love the Lirvall family.
School… I chose to be in first year which are students born in 1995. I
should be in second year but I chose first because everyone is new and I
figured it would be easier to make friends because no one had their cliques
yet. No one talks the first day, it the most uncomfortable thing. But NOW,
our class never stops talking and neither do I. The actual lessons are still
boring because I am not fluent in Swedish and when the teacher talks about
Swedish politics it’s incredibly hard to follow. Luckily this year doesn’t
count for me so I’m not stressed about my bad grades.
Transportation… Buses will always be your main transportation in Sweden,
or a bike. All families have cars but don’t always use them. The buses go so
often that it’s not necessary to drive. I miss driving my car though!
Swedish… Honestly when I first came here it sounded like Chinese, it
could have easily been Chinese and I wouldn’t have known the difference. But
now I’m familiar with the way it sounds. It’s so much easier for me to read
Swedish than for me to speak it. Yes, everyone in Sweden speaks English.
It’s bittersweet. When I try to speak Swedish like when I order a coffee or
something they hear my accent and automatically reply in English, it’s very
frustrating. Or even on the bus when you tell the driver “ett barn till
Södra Sandby” he laughs and makes fun of my accent! I mean honestly cut me
some slack here I’m doing my best with this crazy difficult language! It’s
not very hard to learn, but pronouncing the words is NOT EASY. My host
family is doing a good job with speaking Swedish to me, but of course it’s
not all the time because if I don’t understand then they explain it in
English. But it’s really cool when you start to understand your target
language, you feel accomplished.
Food… I am officially a successful exchange student, I have gained about
9 lbs in 2 and a half months! The food here is really good I like it,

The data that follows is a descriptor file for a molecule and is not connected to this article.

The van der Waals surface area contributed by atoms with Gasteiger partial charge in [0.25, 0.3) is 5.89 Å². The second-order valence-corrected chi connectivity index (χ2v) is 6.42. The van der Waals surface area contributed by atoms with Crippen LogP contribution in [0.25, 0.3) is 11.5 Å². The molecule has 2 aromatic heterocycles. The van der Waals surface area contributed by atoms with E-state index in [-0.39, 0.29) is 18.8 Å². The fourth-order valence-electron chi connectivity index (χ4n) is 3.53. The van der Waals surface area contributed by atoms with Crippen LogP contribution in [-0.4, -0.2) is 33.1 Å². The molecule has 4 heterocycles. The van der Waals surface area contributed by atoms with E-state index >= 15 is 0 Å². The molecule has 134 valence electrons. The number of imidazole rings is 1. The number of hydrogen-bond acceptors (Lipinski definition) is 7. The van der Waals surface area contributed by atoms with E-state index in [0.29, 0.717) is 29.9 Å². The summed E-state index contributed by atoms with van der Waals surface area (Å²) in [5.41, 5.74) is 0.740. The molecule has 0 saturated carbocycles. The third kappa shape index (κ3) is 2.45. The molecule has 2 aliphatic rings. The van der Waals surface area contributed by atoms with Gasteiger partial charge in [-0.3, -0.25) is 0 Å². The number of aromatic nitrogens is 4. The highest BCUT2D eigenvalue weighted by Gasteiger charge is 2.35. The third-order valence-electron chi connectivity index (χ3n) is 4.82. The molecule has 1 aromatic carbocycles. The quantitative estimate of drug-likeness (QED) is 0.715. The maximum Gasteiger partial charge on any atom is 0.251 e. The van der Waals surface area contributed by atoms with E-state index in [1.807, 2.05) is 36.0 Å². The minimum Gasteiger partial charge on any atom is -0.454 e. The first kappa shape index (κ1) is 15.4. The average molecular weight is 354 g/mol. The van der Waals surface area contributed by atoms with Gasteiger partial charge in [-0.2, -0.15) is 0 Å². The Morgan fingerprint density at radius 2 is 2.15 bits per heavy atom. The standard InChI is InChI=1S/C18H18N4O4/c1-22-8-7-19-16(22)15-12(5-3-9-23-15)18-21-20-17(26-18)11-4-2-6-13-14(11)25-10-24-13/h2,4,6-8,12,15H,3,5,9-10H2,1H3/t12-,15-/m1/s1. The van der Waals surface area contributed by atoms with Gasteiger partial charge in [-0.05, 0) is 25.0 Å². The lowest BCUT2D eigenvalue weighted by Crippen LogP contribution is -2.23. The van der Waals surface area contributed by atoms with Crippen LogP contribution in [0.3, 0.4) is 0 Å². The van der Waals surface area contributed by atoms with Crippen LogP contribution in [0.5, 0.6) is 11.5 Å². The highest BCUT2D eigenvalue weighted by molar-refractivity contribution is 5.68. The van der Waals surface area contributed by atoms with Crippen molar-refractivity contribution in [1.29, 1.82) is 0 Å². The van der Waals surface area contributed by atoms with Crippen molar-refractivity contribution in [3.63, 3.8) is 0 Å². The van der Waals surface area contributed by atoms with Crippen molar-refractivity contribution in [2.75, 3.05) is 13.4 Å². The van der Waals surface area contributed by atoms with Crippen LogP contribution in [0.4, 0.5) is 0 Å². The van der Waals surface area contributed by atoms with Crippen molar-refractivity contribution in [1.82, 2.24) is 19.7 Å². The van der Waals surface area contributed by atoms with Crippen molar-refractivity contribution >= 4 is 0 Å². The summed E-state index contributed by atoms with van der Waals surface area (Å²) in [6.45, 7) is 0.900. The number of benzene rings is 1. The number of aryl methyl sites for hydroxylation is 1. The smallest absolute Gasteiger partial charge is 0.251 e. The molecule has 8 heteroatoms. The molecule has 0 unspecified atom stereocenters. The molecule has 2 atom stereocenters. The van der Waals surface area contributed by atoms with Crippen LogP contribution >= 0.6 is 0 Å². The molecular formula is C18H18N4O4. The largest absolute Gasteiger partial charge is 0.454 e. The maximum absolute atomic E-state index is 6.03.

clearly. There’s always cheese and bread and dairy products so that explains
the weight gain. They eat a lot of potatoes, fish, and sausage. Their salads
aren’t usually made with lettuce more like just the toppings. Fika is a
wonderful thing here in Sweden, it’s like a coffee break that Swedes make
time for, it’s a good time to relax and talk. Swede’s eat the most godis
(candy) and deserts, love it.
My best advice for someone thinking about being an exchange student is to
make sure you really want this. It is NOT a vacation; it is an adventure.
You realize that the world really isn’t so big. No, it’s not easy.
Sometimes it’s not very exciting, it becomes normal life and you’re just
living it. You absolutely can’t be too shy to talk to people or be yourself
or proud of where you are from. You will most likely be living like a
college student; broke, stressed with studying your language, and sometimes
a little homesick. But the people you meet when on an exchange make it all
worthwhile. I love the country of Sweden, I would come back for the people
that are here, but not for the weather…
So I’m now an expert at smiling and laughing at the right times when I’m
sitting in a group of people and they’re speaking Swedish and I don’t
understand. Now awkward situations kind of make up my life. Before I came to
Sweden I was kind of always nervous about things and afraid to just go out
on a limb and DO SOMETHING, but now I just do whatever and not have
expectations because if I let myself relax then I know I will have fun.
That’s what I love about this exchange it makes me fearless to live, that’s
what this life is about, LIVING IN THE MOMENT.
Rotary, you are a God sent. Thanks a million for sending me on this
Sitting in Malmö, near the Turning Torso!
host sister Filippa at Ven Island, Sweden.
About to go jump into the Baltic Sea. Åhus, Sweden.
Danish cathedral in Lund, Sweden